The opportunity to engage with risk is a fundamental part of play. Typically occurring outdoors, risky play involves experimenting with uncertainty and overcoming fears [9]. Sandseter [9] outlines six categories of risky play, including play at speed (e.g. game of chase), heights (e.g. climbing trees), with tools (e.g. building a fort), near dangerous elements (e.g. fire, water, cliffs) and venturing out without adults (e.g. walking to school with friends). Scholarship investigating risky play has intensified in the last decade and has identified that exposure to risky play can help children to gain mastery, promote self-confidence and social skills, and reduce anxiety and depression [10, 11]. A systematic review found positive associations with physical activity and social health, negative associations with sedentary behaviour, and no association with injury risk [12]. Four- and 6-year-old children participating in a 14-week intervention that involved engaging in activities reflecting the different types of risky play improved their reaction time in detecting risk, increased self-esteem and decreased conflict sensitivity relative to their pre-intervention performance, as well as when compared to an age-matched control group [13]. A cross-sectional study compared 5-year-olds with and without ready access to unsupervised outdoor play opportunities and found more developed motor skills, social behaviour, independence and conflict resolution in the former group [14]. Furthermore, experience with risk during childhood is believed to assist with developing risk-management strategies, and the ability to negotiate decisions about substance use, relationships and sexual behaviour during adolescence [15, 16].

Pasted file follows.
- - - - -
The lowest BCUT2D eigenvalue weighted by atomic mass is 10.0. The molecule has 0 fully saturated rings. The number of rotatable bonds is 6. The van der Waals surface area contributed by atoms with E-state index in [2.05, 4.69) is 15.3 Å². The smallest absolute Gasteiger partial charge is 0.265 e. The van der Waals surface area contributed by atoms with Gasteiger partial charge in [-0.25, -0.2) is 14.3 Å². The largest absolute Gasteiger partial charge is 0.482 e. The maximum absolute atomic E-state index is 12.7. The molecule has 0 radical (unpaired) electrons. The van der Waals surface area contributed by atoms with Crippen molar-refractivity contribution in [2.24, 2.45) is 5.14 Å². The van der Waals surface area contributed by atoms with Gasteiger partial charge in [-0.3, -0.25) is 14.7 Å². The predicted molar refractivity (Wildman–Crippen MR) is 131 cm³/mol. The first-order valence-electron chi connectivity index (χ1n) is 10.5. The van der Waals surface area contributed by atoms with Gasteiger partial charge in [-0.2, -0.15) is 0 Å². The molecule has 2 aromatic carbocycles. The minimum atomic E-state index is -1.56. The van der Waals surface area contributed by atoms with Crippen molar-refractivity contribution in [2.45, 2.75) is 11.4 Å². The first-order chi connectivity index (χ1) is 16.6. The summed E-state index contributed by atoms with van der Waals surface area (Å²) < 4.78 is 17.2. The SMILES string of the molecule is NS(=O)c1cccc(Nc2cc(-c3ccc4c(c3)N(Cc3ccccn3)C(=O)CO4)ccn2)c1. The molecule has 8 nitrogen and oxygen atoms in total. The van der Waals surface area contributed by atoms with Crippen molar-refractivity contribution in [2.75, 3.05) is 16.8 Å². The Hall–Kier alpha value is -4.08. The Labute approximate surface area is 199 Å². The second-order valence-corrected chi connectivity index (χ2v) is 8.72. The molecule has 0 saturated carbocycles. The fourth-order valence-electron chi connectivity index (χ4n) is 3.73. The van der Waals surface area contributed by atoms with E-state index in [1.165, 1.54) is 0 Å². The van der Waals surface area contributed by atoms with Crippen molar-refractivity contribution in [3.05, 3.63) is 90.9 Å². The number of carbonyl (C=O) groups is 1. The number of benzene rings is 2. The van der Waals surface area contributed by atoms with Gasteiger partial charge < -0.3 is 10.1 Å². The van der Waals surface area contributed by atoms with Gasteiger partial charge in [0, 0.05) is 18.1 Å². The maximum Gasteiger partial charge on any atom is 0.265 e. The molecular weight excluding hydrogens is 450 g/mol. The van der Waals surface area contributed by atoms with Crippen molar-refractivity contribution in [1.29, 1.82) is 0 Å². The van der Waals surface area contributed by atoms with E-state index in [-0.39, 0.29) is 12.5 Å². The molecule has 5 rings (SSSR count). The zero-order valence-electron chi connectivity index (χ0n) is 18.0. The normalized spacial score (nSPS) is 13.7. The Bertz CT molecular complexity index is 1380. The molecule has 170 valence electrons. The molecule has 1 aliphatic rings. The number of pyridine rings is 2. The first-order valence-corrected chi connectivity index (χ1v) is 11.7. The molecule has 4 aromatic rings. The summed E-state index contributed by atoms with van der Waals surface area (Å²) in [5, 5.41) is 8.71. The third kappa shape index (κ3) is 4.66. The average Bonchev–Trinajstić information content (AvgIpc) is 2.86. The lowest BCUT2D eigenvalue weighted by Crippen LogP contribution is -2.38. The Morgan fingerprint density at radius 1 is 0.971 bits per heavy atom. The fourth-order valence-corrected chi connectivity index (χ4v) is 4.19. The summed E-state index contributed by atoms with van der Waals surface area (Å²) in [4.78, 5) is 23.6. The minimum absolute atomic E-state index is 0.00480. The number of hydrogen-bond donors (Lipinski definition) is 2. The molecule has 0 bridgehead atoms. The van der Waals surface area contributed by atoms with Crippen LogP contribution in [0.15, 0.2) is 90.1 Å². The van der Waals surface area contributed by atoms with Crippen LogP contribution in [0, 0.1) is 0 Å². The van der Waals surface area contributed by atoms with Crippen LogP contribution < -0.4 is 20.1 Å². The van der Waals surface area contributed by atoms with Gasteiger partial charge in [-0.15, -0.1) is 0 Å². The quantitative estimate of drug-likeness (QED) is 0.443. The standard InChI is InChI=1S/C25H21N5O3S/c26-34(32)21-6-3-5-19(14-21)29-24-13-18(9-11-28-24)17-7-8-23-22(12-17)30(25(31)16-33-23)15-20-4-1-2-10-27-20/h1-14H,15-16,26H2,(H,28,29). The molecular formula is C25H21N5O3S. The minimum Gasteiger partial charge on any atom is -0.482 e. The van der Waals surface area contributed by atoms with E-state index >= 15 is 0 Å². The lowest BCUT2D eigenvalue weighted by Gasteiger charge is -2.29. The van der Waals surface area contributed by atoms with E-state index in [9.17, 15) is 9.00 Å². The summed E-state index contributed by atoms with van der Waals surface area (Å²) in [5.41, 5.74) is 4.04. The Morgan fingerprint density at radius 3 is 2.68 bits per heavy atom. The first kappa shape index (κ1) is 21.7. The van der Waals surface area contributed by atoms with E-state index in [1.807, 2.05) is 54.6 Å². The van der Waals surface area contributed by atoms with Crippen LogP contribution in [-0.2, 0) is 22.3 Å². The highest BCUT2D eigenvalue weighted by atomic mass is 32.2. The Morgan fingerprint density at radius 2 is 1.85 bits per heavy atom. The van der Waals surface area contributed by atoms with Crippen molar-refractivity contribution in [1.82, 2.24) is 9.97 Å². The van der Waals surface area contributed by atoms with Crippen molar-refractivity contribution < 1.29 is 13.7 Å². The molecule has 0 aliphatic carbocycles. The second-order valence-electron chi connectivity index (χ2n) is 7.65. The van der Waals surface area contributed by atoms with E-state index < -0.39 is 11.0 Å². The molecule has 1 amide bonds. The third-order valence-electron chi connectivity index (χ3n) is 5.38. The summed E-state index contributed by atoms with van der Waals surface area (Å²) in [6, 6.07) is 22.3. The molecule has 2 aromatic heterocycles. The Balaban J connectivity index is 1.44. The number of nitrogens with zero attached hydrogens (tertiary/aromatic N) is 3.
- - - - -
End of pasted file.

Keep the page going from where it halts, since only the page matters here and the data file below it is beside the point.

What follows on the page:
Children’s independent mobility, which refers to their freedom to travel around their neighbourhood by themselves without adult supervision, is one example of outdoor risky play and may be important for facilitating other opportunities for risky play [9]. However, opportunities for outdoor risky play regarding independent mobility have been increasingly eroded over time. In England, the percentage of children aged 7–11 years who were allowed to travel to school alone in 1971 was 86%. This dropped to 35% in 1990 and then to 25% in 2010 [17]. Australian research reported that 12% of Australian children aged 8–12 years were not permitted to go anywhere without an adult, and 32% had an independent mobility range of less than one block [18]. Canadian research with 9–13-year-old children found that on average 94.5% of the participants’ time was spent less than 400 m from their homes and that they spent only a very small portion of their time in the larger neighbourhood context [19].